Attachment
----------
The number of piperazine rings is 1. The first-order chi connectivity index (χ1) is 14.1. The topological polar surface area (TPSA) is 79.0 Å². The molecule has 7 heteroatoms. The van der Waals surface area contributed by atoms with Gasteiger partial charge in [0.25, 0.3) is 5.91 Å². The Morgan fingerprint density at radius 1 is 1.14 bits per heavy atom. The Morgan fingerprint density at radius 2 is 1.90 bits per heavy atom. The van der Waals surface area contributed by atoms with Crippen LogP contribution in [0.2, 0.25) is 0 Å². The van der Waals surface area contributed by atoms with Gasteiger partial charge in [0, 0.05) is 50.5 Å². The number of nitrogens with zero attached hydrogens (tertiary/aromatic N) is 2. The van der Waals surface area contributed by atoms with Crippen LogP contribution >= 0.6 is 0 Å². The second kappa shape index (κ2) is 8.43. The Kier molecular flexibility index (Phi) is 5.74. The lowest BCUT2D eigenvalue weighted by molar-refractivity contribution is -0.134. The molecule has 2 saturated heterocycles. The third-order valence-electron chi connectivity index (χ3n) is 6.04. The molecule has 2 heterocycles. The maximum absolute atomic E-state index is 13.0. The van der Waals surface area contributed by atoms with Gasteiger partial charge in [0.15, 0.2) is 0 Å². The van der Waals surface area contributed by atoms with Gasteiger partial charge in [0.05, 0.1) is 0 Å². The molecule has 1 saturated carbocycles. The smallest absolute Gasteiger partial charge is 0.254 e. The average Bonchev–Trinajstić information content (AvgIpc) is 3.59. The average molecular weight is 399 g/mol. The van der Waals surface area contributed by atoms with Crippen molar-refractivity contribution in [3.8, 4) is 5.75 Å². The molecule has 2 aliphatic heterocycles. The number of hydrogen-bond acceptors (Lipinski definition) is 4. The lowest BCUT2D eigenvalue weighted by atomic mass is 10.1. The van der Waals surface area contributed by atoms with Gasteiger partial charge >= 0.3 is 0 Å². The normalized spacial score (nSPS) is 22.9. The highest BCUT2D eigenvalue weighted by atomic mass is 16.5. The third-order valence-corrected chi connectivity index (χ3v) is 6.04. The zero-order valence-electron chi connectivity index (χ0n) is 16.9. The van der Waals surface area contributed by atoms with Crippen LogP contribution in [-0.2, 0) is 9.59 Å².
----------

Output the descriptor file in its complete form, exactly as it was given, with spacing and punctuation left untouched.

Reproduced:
The number of piperazine rings is 1. The first-order chi connectivity index (χ1) is 14.1. The topological polar surface area (TPSA) is 79.0 Å². The molecule has 7 heteroatoms. The van der Waals surface area contributed by atoms with Gasteiger partial charge in [0.25, 0.3) is 5.91 Å². The Morgan fingerprint density at radius 1 is 1.14 bits per heavy atom. The Morgan fingerprint density at radius 2 is 1.90 bits per heavy atom. The van der Waals surface area contributed by atoms with Crippen LogP contribution in [0.2, 0.25) is 0 Å². The van der Waals surface area contributed by atoms with Gasteiger partial charge in [0, 0.05) is 50.5 Å². The number of nitrogens with zero attached hydrogens (tertiary/aromatic N) is 2. The van der Waals surface area contributed by atoms with Crippen LogP contribution >= 0.6 is 0 Å². The second kappa shape index (κ2) is 8.43. The Kier molecular flexibility index (Phi) is 5.74. The lowest BCUT2D eigenvalue weighted by molar-refractivity contribution is -0.134. The molecule has 2 saturated heterocycles. The third-order valence-electron chi connectivity index (χ3n) is 6.04. The molecule has 2 heterocycles. The maximum absolute atomic E-state index is 13.0. The van der Waals surface area contributed by atoms with Gasteiger partial charge in [0.15, 0.2) is 0 Å². The van der Waals surface area contributed by atoms with Gasteiger partial charge in [0.05, 0.1) is 0 Å². The molecule has 1 saturated carbocycles. The smallest absolute Gasteiger partial charge is 0.254 e. The average Bonchev–Trinajstić information content (AvgIpc) is 3.59. The average molecular weight is 399 g/mol. The van der Waals surface area contributed by atoms with Crippen molar-refractivity contribution in [3.8, 4) is 5.75 Å². The molecule has 2 aliphatic heterocycles. The number of hydrogen-bond acceptors (Lipinski definition) is 4. The lowest BCUT2D eigenvalue weighted by atomic mass is 10.1. The van der Waals surface area contributed by atoms with Gasteiger partial charge >= 0.3 is 0 Å². The normalized spacial score (nSPS) is 22.9. The highest BCUT2D eigenvalue weighted by atomic mass is 16.5. The third-order valence-corrected chi connectivity index (χ3v) is 6.04. The zero-order valence-electron chi connectivity index (χ0n) is 16.9. The van der Waals surface area contributed by atoms with Crippen LogP contribution in [-0.2, 0) is 9.59 Å².